In the vesicula each cell is in some of the larger species, e.g. A. megalocephala, provided with filamentous processes capable of changing their shape. The ductus ejaculatorius has a well-formed external layer of muscles, chiefly transverse. Properly speaking, the vesicula is only its upper and less muscular part. Two caeca of unknown function open into the male duct near its termination in Heterakis and Pelodera. The spermatozoa are peculiar. During their formation they are attached to a central, or in Trichina, Trichocephalus, and Trichosomum lateral, rhachis, which may become much divided, but they do not attain their characteristic shape until transferred to the female. In the male organ they are small truncate nucleated spheres. Four types of form and structure have been distinguished by E. van Beneden successively assumed in the uterus: (I) spheroidal - a layer of homogeneous substance covers one pole of the sphere; (2) pyriform - this substance assumes a conical shape; (3) campanuliform - the substance becomes a cornucopia-like figure, and is separated at its base from the protoplasm of the body of the spermatozoon by a limiting plate, from which a clearly defined line rises and traverses the cornucopia; (4) conoid - the cornucopia-figure is replaced by a cone, which consists of a superficial membrane, a layer of protoplasm, and an axial refractile rod.

One of the forms 2, 3, or 4, may effect impregnation. The protoplasmic body of the spermatozoon is capable of amoeboid motion 1. Copulatory organs take the form of spicules, and a 'bursa.' Spicules are wanting in Sphaerularia, Trichina, Dermatoxys. One is present in Oxyuris, Trichocephalus, and Trichosoma; two dissimilar in Heterakis, Filaria. etc.; two similar in all respects in the majority of genera 2. The spiculum is chitinoid, pointed, often dark-coloured, and either homogeneous or containing a soft core-It is contained in a sheath, which is an evagination of the dorsal wall of the cloacal region of the rectum, and with which its base is continuous. The sheath has a smooth internal surface except in most species of Trichocephalus, and in Trichosoma aerophilium, where it is covered with spinules. It is provided with retractor and exsertor muscles, and may, as in Trichocephalus, be partially extrusible. A bursa is not always present. In its least developed form it consists of a slight cuticular ridge on either side of the tail, which begins anteriorly to the anus. The ridges may become thin folds, which may or may not be connected in front of the anus, and sometimes stop short of the apex of the tail, or extend beyond it.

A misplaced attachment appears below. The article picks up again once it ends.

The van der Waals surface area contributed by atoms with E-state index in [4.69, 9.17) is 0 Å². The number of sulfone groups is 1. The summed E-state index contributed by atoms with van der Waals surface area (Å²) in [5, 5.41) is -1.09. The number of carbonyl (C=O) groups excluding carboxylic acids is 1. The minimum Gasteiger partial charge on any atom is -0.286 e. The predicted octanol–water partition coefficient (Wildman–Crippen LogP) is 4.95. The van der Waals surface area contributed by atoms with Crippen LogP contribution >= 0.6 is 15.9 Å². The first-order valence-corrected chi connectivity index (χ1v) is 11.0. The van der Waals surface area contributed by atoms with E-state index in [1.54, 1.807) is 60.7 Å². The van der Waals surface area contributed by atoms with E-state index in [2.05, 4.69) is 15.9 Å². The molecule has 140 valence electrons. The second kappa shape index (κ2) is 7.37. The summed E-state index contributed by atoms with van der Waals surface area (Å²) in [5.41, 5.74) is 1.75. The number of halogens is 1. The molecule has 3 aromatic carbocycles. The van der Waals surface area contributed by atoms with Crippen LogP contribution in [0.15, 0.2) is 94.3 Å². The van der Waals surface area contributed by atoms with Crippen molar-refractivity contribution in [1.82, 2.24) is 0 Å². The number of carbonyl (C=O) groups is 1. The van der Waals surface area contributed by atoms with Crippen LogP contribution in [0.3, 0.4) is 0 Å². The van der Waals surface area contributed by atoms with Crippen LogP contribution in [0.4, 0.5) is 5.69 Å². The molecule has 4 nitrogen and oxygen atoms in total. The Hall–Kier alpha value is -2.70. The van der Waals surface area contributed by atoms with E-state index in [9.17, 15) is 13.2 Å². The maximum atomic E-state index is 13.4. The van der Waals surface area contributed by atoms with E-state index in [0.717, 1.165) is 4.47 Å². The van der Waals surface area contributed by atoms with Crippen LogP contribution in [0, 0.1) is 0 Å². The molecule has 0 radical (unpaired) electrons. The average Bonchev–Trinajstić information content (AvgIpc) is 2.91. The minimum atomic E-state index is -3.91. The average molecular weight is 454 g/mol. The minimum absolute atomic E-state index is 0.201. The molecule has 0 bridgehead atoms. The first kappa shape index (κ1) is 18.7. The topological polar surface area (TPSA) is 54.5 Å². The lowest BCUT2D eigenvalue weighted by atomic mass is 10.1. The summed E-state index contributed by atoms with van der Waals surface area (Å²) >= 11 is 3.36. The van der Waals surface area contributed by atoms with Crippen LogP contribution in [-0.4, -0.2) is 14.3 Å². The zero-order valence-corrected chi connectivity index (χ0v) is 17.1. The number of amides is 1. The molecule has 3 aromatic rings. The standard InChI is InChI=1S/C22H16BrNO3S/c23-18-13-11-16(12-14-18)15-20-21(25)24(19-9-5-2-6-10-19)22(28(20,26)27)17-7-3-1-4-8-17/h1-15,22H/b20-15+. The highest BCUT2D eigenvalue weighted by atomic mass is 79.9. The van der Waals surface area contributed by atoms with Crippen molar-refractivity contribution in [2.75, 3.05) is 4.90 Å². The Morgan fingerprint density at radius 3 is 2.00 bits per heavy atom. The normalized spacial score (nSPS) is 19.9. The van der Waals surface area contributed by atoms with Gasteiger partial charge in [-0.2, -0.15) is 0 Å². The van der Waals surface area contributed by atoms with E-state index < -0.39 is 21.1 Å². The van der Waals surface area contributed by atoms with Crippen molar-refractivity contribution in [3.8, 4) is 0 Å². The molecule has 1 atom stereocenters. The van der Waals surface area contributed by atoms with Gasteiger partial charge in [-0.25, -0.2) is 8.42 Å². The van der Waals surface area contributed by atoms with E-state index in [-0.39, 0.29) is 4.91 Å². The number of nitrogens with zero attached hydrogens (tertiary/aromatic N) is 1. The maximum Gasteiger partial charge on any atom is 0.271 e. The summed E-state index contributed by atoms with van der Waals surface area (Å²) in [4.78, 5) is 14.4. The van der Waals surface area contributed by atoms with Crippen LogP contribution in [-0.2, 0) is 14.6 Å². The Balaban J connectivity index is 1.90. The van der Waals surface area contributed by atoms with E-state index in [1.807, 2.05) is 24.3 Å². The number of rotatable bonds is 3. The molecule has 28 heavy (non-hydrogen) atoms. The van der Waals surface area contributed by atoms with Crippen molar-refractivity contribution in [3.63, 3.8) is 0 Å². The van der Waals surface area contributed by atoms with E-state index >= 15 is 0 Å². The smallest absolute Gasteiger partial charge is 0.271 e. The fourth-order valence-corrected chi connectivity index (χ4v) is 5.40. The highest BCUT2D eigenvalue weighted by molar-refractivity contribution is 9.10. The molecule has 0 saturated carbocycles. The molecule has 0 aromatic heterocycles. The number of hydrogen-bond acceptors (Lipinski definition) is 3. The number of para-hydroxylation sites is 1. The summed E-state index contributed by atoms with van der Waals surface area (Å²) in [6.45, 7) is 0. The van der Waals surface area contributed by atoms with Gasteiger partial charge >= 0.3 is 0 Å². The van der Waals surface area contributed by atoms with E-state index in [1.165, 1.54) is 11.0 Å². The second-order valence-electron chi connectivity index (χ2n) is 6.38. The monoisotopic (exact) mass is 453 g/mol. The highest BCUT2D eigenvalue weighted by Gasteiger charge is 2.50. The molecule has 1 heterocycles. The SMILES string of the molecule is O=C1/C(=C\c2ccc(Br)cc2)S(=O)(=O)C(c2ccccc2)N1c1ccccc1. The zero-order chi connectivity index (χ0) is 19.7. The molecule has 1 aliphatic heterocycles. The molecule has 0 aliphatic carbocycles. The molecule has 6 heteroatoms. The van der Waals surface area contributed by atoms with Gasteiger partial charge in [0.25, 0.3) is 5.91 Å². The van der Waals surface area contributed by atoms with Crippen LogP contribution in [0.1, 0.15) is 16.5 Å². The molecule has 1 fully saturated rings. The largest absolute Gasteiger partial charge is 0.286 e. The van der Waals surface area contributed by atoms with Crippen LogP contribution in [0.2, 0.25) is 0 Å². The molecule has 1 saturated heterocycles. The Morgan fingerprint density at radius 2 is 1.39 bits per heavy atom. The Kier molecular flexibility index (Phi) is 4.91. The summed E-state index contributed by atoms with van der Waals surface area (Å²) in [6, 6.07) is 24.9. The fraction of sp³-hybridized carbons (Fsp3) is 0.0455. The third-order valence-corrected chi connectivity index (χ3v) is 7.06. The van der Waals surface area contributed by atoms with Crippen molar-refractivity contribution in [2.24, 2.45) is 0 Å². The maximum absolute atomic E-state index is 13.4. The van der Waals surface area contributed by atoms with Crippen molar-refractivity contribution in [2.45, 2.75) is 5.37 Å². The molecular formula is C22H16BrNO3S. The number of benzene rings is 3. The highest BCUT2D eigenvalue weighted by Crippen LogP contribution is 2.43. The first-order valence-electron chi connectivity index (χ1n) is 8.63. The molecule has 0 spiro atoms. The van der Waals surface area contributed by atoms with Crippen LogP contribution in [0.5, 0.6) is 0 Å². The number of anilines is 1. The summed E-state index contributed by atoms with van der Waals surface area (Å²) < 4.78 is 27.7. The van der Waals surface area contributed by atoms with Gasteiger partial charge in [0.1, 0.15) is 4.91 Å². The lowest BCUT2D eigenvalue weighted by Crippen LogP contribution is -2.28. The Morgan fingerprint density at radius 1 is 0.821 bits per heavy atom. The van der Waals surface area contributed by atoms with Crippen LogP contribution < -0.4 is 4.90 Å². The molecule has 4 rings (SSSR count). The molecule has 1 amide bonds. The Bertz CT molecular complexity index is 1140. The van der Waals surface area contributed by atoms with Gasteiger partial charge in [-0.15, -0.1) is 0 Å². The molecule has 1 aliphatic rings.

These membranes are best developed in Strongylus, where they form an umbrella-like expansion. The ventral area inclosed by the bursa is provided with sensory papillae, sometimes with ridges, spines, a sucker, as in the genus Heterakis, or five suckers (?) on either side the anus, as in Nematoxys ornatus1.

1Joseph states (Z. A. v. 1882, p. 605) that if the digestive tract of a living Ascaris megalocephala be injected with Carmine-albumen solution, and the worm be kept at the natural degree of warmth in a portion of a horse's small intestine, its body will be found on dissection to be traversed by a naturally injected system of fine branching canals, devoid of proper walls, and covering the surface of all the internal organs and muscle-cells. The coloured fluid passes by osmosis into the excretory vessels.

1 This motion has been actually observed, but not in Nematoda inhabiting warm-blooded Vertebrata. It is possible that in such cases the sperm is motile only at the natural temperature of the host. E. van Beneden draws attention to their great variability of outline in specimens preserved in Osmic acid.

2 The two spicules are occasionally fused at their apices, and their bases supported by an extra piece, e. g. in Angiostomum.